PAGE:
Duluth city workers get up to six months paid leave per year

State and local governments have come under increasing scrutiny in recent years over the cost of paid sick leave for their employees. In Minnesota, costly but little-known provisions tucked into union contracts allow teachers to cash in sick days and state workers to retire with lump-sum payouts of unused sick time. These generous benefits are rare in the private sector and, more importantly, they obscure the true cost of public employee compensation.

Which brings us to Duluth, and its current contract with AFSCME Council 5 Local 66, which represents the city’s "Basic Unit Employees", excluding police, fire, and supervisory workers.

The union contract has a curiously generous provision related to paid sick leave: "Effective the first day of the month following the date of hire, an Employee shall be granted up to 120 working days of sick leave with full pay (paid sick leave) for each illness or injury during a calendar year."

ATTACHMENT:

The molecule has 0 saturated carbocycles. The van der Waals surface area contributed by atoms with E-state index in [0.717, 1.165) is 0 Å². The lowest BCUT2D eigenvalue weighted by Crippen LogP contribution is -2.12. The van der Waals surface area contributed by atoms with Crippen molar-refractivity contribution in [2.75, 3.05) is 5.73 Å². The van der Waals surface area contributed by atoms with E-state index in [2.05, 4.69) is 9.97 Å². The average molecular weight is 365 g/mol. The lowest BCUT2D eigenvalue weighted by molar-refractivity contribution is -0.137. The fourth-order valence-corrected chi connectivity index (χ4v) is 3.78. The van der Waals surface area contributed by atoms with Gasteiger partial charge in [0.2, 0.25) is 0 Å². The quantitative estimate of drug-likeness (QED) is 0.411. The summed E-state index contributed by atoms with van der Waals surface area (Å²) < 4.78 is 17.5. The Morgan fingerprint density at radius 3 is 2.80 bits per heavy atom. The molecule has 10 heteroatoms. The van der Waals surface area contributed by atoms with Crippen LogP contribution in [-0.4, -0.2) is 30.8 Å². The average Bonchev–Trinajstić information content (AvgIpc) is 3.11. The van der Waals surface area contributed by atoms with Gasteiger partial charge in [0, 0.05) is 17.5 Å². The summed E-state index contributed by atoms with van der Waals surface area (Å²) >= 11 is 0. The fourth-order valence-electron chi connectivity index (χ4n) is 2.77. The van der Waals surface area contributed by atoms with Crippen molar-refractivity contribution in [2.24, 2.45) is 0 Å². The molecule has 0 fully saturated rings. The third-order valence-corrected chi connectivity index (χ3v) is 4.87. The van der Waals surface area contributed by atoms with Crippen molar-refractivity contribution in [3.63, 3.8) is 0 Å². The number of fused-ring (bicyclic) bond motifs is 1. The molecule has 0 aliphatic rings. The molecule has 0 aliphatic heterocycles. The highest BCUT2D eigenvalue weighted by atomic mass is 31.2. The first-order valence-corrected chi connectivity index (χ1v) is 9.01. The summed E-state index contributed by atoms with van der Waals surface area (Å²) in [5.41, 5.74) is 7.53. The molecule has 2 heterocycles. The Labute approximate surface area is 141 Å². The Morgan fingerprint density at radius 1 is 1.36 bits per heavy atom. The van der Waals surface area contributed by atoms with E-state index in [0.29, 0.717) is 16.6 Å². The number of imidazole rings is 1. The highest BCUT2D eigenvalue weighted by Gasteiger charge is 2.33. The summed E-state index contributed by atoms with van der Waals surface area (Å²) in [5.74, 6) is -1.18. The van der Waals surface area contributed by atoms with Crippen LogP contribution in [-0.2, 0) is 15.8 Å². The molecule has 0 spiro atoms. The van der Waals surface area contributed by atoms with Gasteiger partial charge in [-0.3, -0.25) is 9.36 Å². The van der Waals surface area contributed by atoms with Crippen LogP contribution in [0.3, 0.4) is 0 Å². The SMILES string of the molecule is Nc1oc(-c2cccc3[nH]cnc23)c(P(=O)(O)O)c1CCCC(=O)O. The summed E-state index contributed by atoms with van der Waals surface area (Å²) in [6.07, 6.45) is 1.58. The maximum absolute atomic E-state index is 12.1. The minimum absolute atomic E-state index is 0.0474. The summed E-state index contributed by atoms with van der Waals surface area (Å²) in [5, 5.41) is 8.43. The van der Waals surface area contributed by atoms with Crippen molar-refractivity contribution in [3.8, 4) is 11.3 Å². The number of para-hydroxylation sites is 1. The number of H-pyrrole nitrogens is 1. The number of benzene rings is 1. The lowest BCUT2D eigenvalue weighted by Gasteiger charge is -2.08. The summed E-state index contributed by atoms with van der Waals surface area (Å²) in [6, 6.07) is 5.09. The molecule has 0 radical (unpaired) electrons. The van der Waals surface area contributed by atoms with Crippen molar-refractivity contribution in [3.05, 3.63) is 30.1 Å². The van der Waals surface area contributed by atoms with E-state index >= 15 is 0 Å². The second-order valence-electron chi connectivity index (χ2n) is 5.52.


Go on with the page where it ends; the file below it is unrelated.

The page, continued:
That’s right, 120 working days. 24 weeks. Six months. Every year.

And according to a document obtained by the Freedom Foundation from the Bureau of Mediation Services (BMS), at least one city employee actually maxed out his sick leave in 2011. That same employee almost maxed out again in 2012, until the city tried to place him on long-term disability.

If you’re wondering which chronic illness or debilitating disease the employee was suffering from, the answer is… high blood pressure or hypertension.

The employee blamed his medical condition on the stress of a "hostile work environment". Curiously, the employee has a habit of making miraculous recoveries just as he maxes out his sick leave, thereby allowing him to return to work and avoid being placed on long-term disability and having his pay reduced.

But in fairness, high blood pressure is a serious health risk and should not be taken lightly. According to a recent survey by the CDC, more than one-quarter of Minnesota’s adult population has also been diagnosed with hypertension.

There are a number of ways to treat and control blood pressure, including eating healthier, maintaining an active lifestyle, and taking prescription medication.

But if all else fails, move to Duluth, get a government job, and take a few months off. The union will take care of the rest.

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